As the 2020 Emmy nominations loom, multiple Emmy winner and former longtime The Simpsons composer Alf Clausen has called out Disney, 20th Century Fox TV and Films and James L. Brooks’ Gracie Films for their alleged “lies and deceit” over his 2017 termination.
“Through Defendants’ own documents and subterfuge of lies, Mr. Clausen can demonstrate that the decision to terminate his lengthy employment was not only unrelated to the furtherance of free speech, but motivated by discriminatory animus, in an effort to avoid having to accommodate an old, ailing employee,” attorneys for Clausen declared in opposition paperwork to the defendants’ collective effort to see the August 2019-filed age-discrimination case tossed.
Disney & Fox Want Ex-'Simpsons' Composer's Suit Tossed, Claim Alf Clausen Outsourced To Son
“Since the lenient anti-SLAPP standards now require this Court to accept Mr. Clausen’s evidence as true and draw all reasonable inferences therefrom in his favor, Defendants’ Motion must be denied,” the July 22 filing adds (read it here).
Headed next to a likely remote hearing August 5 before Los Angeles Superior Court Judge Michael Stern, the next step will be to sift through the reasons offered by both sides. At the heart of that meet-up will be to determine whether the now 79-year-old Clausen was axed after almost 30 years on the animated series “a month after telling Fox he had Parkinson’s disease” because of his condition or not.
Disney and Fox swear that the decision was made for a “change in composers” because they didn’t think the classical- and jazz-inclined Clausen was up to the challenges of more contemporary tunes for Homer, Bart and crew. Also, in their late April motion to kneecap the complaint, the defendants claimed Simpsons producers discovered that the composer was subcontracting some of his duties to his son and another musician.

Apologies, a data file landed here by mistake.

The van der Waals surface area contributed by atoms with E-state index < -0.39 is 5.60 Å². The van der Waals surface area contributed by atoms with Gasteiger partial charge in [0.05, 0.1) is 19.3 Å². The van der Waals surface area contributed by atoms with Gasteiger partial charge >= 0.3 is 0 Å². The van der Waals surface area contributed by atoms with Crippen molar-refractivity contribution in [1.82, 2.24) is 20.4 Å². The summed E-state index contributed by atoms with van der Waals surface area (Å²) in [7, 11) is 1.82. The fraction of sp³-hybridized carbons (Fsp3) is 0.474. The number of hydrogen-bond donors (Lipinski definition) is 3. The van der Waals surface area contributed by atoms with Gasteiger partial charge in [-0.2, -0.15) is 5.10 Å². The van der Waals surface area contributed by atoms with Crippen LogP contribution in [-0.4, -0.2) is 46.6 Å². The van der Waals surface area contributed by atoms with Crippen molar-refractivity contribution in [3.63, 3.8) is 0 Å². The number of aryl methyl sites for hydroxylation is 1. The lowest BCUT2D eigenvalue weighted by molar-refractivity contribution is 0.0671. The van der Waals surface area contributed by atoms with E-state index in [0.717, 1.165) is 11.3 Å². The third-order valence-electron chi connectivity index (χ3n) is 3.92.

Not the case, literally and figuratively, according Clausen’s Girardi Keese and Livingston • Bakhtiar law firms.
“Surely, if Mr. Clausen was having so much trouble meeting expectations, as Defendants now shamelessly and disingenuously contend, there would have been one email, text message, instant message, or internal memo mentioning it during his 27 years with the show,” last week’s opposition filing notes.
“Like the rest of their arguments, there is likewise no merit to the proposition that Mr. Clausen was incapable of composing modern music including electronic, rap and/or hip hop. During his time as the composer of The Simpsons, Mr. Clausen scored nearly all of the music for each episode, spanning a wide spectrum of styles and genres, from rock, R&B, rap/hip hop, electronic, disco, country, big-band, choral, contemporary, etc.”
We’ll see next month, maybe (depending on the COVID-19 situation here in LA County). In the meantime, as we’ve mentioned before in this matter, Clausen didn’t compose The Simpsons’ famous theme song. He did, however, rework the Danny Elfman-written tune song in the show’s third season. In total, Clausen wrote and conducted music for about 565 episodes of The Simpsons until he was pink-slipped three years ago.
Last week, on the same day Clausen filed his opposition, Fox announced that The Simpsons will be back for its 32nd season on September 27.
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